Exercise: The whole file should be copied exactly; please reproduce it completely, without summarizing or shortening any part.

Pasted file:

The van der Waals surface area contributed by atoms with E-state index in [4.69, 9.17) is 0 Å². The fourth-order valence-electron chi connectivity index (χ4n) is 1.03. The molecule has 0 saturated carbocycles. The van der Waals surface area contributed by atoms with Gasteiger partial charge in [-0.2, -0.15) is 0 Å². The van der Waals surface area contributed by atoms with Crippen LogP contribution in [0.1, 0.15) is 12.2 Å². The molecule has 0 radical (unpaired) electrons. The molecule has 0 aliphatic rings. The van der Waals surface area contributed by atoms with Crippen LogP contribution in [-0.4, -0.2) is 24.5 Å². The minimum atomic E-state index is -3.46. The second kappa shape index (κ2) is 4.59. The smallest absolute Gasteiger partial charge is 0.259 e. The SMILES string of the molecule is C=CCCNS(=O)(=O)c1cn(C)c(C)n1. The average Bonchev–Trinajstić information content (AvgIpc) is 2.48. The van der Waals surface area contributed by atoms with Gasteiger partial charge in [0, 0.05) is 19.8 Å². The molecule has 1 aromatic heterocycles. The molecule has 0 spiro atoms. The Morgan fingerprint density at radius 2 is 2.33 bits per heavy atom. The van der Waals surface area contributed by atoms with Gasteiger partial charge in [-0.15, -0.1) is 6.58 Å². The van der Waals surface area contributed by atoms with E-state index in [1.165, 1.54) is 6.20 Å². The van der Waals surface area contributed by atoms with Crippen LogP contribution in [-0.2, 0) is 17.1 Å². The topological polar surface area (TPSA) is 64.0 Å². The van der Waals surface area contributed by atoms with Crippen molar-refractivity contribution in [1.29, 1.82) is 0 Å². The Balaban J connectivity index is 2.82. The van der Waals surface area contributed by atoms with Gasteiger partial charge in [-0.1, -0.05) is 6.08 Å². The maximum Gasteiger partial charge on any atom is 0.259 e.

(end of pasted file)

The van der Waals surface area contributed by atoms with E-state index in [4.69, 9.17) is 0 Å². The fourth-order valence-electron chi connectivity index (χ4n) is 1.03. The molecule has 0 saturated carbocycles. The van der Waals surface area contributed by atoms with Gasteiger partial charge in [-0.2, -0.15) is 0 Å². The van der Waals surface area contributed by atoms with Crippen LogP contribution in [0.1, 0.15) is 12.2 Å². The molecule has 0 radical (unpaired) electrons. The molecule has 0 aliphatic rings. The van der Waals surface area contributed by atoms with Crippen LogP contribution in [-0.4, -0.2) is 24.5 Å². The minimum atomic E-state index is -3.46. The second kappa shape index (κ2) is 4.59. The smallest absolute Gasteiger partial charge is 0.259 e. The SMILES string of the molecule is C=CCCNS(=O)(=O)c1cn(C)c(C)n1. The average Bonchev–Trinajstić information content (AvgIpc) is 2.48. The van der Waals surface area contributed by atoms with Gasteiger partial charge in [0, 0.05) is 19.8 Å². The molecule has 1 aromatic heterocycles. The molecule has 0 spiro atoms. The Morgan fingerprint density at radius 2 is 2.33 bits per heavy atom. The van der Waals surface area contributed by atoms with Gasteiger partial charge in [-0.15, -0.1) is 6.58 Å². The van der Waals surface area contributed by atoms with E-state index in [1.165, 1.54) is 6.20 Å². The van der Waals surface area contributed by atoms with Crippen LogP contribution in [-0.2, 0) is 17.1 Å². The topological polar surface area (TPSA) is 64.0 Å². The van der Waals surface area contributed by atoms with Crippen molar-refractivity contribution in [1.29, 1.82) is 0 Å². The Balaban J connectivity index is 2.82. The van der Waals surface area contributed by atoms with Gasteiger partial charge in [-0.1, -0.05) is 6.08 Å². The maximum Gasteiger partial charge on any atom is 0.259 e.